The chemistry behind this high performance fabric made from recycled waste
A starter slide to give 14–16-year-old students a new context for their study of the uses and properties of polymers.
A new textile produced from poly(ethylene) – the simplest and cheapest of all polymers – shows superior cooling properties to cotton or linen, is more stain resistant than polyester, is easily recyclable and can potentially be made from recycled materials. The researchers believe it could contribute significantly both to cut the ecological footprint of the fashion industry and reduce the world’s plastic waste mountain.
Poly(ethylene) has been largely overlooked as a fabric material. Mainly because of its hydrophobic nature – it can be used as protection against rain to stop moisture from coming through, but it’s hugely uncomfortable if sweat gets trapped under clothes.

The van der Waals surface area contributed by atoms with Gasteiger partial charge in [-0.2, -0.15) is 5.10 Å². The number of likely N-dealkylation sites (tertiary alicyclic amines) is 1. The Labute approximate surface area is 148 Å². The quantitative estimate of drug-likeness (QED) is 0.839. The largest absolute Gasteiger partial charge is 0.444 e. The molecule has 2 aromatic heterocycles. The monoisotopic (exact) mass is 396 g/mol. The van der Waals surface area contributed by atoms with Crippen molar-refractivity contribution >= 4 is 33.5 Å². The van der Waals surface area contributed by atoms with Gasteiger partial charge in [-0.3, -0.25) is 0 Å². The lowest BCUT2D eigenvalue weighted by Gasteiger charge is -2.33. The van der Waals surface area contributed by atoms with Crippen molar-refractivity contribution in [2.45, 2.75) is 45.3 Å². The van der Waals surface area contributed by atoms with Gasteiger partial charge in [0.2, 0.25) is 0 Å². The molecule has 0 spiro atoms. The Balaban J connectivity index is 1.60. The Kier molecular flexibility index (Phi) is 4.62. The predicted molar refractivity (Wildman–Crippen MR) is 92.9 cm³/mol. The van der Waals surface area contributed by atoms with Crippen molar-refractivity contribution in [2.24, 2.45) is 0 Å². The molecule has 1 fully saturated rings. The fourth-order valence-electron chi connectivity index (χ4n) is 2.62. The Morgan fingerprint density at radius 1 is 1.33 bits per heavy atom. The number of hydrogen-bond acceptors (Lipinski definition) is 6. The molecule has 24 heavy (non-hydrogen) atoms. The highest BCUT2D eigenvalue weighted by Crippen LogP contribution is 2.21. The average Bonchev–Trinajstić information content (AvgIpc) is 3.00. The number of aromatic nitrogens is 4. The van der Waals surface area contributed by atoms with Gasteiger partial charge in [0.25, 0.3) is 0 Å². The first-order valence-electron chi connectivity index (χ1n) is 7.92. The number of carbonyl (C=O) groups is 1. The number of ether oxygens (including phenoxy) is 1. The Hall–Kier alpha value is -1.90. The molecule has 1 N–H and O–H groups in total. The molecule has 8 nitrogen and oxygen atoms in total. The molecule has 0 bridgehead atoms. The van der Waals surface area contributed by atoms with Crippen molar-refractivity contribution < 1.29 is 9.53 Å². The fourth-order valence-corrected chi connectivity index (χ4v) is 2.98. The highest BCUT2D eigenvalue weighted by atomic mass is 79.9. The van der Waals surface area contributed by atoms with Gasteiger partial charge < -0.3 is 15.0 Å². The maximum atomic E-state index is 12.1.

In the new research, the hydrophobicity was mitigated by melt-spinning the polymer into micrometre-diameter fibres. This partially oxidises the surface, making it barely hydrophilic. This makes the fibre wick water by capillary force, but the interior of the fibre is still deeply hydrophobic. Water cannot go in, so it has nowhere to go but to evaporate. Textiles woven from the fibres can therefore behave like advanced, multi-layer sports synthetic fabrics.
It is impossible to dye poly(ethylene) using traditional techniques. Instead, colourants are incorporated into molten materials before they are spun into fibres. The dye-resistance of the fibres even had the advantage of making their textile more stain-resistant than cotton, linen or polyester – allowing it to be washed more economically at lower temperatures.
Read the full story in Chemistry World.